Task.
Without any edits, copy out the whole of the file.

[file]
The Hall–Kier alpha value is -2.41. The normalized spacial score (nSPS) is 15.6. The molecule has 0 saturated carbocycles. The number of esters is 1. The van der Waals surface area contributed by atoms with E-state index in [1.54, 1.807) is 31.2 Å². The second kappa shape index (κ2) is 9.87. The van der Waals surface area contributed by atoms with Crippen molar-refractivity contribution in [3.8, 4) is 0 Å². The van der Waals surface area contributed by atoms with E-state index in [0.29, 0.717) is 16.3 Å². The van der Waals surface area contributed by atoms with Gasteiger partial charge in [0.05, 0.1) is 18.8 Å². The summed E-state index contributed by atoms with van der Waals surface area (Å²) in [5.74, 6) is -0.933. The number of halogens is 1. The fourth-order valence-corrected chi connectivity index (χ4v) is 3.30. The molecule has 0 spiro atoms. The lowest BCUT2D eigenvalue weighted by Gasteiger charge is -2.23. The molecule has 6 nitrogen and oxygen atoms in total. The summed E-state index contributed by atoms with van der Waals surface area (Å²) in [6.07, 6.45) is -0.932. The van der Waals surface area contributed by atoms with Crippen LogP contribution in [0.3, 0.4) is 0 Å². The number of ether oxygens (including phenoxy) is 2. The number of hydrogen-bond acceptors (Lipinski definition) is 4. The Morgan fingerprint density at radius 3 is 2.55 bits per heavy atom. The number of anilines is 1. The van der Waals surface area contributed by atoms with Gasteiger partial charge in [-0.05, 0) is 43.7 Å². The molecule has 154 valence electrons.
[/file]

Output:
The Hall–Kier alpha value is -2.41. The normalized spacial score (nSPS) is 15.6. The molecule has 0 saturated carbocycles. The number of esters is 1. The van der Waals surface area contributed by atoms with E-state index in [1.54, 1.807) is 31.2 Å². The second kappa shape index (κ2) is 9.87. The van der Waals surface area contributed by atoms with Crippen molar-refractivity contribution in [3.8, 4) is 0 Å². The van der Waals surface area contributed by atoms with E-state index in [0.29, 0.717) is 16.3 Å². The van der Waals surface area contributed by atoms with Gasteiger partial charge in [0.05, 0.1) is 18.8 Å². The summed E-state index contributed by atoms with van der Waals surface area (Å²) in [5.74, 6) is -0.933. The number of halogens is 1. The fourth-order valence-corrected chi connectivity index (χ4v) is 3.30. The molecule has 0 spiro atoms. The lowest BCUT2D eigenvalue weighted by Gasteiger charge is -2.23. The molecule has 6 nitrogen and oxygen atoms in total. The summed E-state index contributed by atoms with van der Waals surface area (Å²) in [6.07, 6.45) is -0.932. The van der Waals surface area contributed by atoms with Crippen LogP contribution in [0.3, 0.4) is 0 Å². The number of ether oxygens (including phenoxy) is 2. The number of hydrogen-bond acceptors (Lipinski definition) is 4. The Morgan fingerprint density at radius 3 is 2.55 bits per heavy atom. The number of anilines is 1. The van der Waals surface area contributed by atoms with Gasteiger partial charge in [-0.05, 0) is 43.7 Å². The molecule has 154 valence electrons.